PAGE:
Culture Street Art

See Love

Image for See Love

Photo: Ramona Lyons

Introduction to a photo series exploring the meanings of Covid-19 inspired street art in San Francisco.

Before Covid-19 disrupted everything, a key narrative of San Francisco was the death of art in the city. By 2015, artists had been driven out by gentrification and exorbitant housing costs, the city sterilized by new denizens of the technocracy.

While there was still a light hum of “unofficial” art on the street, it was muted compared to what I’d seen in the past. For me, that meant no more surprises on the streets, no more stumbling upon art that had blossomed overnight, no rebel treasures illuminated in the morning sun. I remember thinking, “Well, there’s still Clarion Alley and Eclair Bandersnatch.”

But, when Covid-19 hit and businesses were boarded up and streets were emptied of business traffic, street art in the city exploded. The boarded-up storefronts became a canvas to convey the hearts of the people remaining in the city — people who likely never really left.

My midday quarantine stroll revealed treasures from around the Mission, Castro, Haight and Hayes Valley, areas of the city I walk regularly. Some of these pieces were funded through the #PaintTheVoidProject, or Project 49, sanctioned through local businesses to spruce up boarded-up storefronts closed after the shut-down orders. Many are quite beautiful, and I’m sharing these in appreciation of the artists who’ve given their time and creativity this way.

But my heart belongs to the scrappy, renegade wheat-paste and stencil wonders I’ve been seeing around town — work put out by outfits like The Drip Up and Calamity Fair, San Francisco classics that I never fully registered before. This anti-establishment, feral, unofficial street art discourse is by its nature strange and contradictory, confusing and transcendent. They’re out there, crowding each other in a cacophony of individualistic voices, some equally compelling and repellent. Who are these wonderful weirdos? To me, they represent the secret San Francisco that I saw fading just a few years ago.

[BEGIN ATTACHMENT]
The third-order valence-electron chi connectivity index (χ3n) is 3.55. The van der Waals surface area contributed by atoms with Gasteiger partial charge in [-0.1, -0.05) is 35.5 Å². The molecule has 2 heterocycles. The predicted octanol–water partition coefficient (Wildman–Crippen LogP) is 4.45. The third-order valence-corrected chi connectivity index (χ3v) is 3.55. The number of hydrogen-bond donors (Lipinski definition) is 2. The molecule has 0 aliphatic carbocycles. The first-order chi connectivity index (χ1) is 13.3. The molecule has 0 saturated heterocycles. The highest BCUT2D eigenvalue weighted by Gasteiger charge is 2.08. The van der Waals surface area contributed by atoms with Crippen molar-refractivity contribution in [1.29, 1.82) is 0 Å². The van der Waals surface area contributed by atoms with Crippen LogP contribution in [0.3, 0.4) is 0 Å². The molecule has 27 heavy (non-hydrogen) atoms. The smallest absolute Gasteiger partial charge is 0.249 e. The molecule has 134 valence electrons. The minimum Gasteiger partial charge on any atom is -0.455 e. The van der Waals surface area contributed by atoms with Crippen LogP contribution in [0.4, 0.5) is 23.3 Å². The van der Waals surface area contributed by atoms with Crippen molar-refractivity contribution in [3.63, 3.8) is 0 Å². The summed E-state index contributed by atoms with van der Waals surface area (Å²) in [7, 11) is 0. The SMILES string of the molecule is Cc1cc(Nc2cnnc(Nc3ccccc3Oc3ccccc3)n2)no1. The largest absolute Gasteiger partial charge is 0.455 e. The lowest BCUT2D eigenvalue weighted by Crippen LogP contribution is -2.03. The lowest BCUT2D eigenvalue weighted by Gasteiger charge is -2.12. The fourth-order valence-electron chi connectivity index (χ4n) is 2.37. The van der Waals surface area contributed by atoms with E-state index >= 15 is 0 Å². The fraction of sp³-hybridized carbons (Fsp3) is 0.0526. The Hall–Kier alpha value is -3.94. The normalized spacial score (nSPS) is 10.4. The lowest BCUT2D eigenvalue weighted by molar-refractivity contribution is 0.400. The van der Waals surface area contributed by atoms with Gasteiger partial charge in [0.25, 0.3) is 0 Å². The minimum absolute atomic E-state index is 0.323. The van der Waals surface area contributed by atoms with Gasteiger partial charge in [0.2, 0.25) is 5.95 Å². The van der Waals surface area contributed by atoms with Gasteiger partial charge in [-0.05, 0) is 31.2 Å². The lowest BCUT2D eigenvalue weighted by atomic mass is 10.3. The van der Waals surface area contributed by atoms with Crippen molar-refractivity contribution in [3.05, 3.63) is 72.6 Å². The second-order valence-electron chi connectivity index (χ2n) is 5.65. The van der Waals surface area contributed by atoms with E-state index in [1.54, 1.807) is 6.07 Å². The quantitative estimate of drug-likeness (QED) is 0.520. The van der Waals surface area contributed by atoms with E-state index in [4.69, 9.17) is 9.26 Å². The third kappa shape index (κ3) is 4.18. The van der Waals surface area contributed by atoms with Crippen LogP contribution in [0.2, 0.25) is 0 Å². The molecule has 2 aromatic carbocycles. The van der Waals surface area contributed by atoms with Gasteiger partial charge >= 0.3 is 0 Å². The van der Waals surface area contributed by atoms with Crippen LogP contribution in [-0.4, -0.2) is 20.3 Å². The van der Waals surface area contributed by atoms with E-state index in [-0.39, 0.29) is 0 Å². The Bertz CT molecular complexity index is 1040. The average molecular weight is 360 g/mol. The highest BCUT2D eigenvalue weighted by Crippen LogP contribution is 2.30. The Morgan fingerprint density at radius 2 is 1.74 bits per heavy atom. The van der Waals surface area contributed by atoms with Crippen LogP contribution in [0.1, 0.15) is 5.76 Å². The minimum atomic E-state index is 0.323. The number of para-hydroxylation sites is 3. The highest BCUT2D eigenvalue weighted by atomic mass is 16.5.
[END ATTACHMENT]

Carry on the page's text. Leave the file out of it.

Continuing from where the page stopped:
So, throughout 2020 and into this year, I walked and took pictures, usually quickly in passing, not necessarily worrying about everything in the frame. I’m not sure why. Street art is intentionally ephemeral. But I wanted to capture the feeling these images give me. This material is immediate, its raw vitality shakes us into realizing the unique circumstance we’re living today. And, seeing messages of love on (of all things) the Twitter building, got me through some tough times in 2020.

Lately, I’ve also realized that the visual language of these images generates resonant patterns of meaning, or cultural codes. These images acknowledge and amplify implicit connections between our experience of Covid-19, quarantine, recent political and social turmoil, and other hopes, fantasies and nightmares that drive our experience of the world today.

When we read these images, we’re reading culture in the raw, and it’s worth examining. And even more so, they make me optimistic about the future of San Francisco and the visual culture and vitality still beating within its breast. For those artists who’ve been using San Francisco as an infinite canvas, I thank you.

All photos byLucia Laurent-Neva (England) on TEAL BLUE VOYAGER | Rachel Lawes (England) on DEVIL GREEN | Charles Leech (Canada) on STORMTROOPER WHITE | Ramona Lyons.

Tags: See Love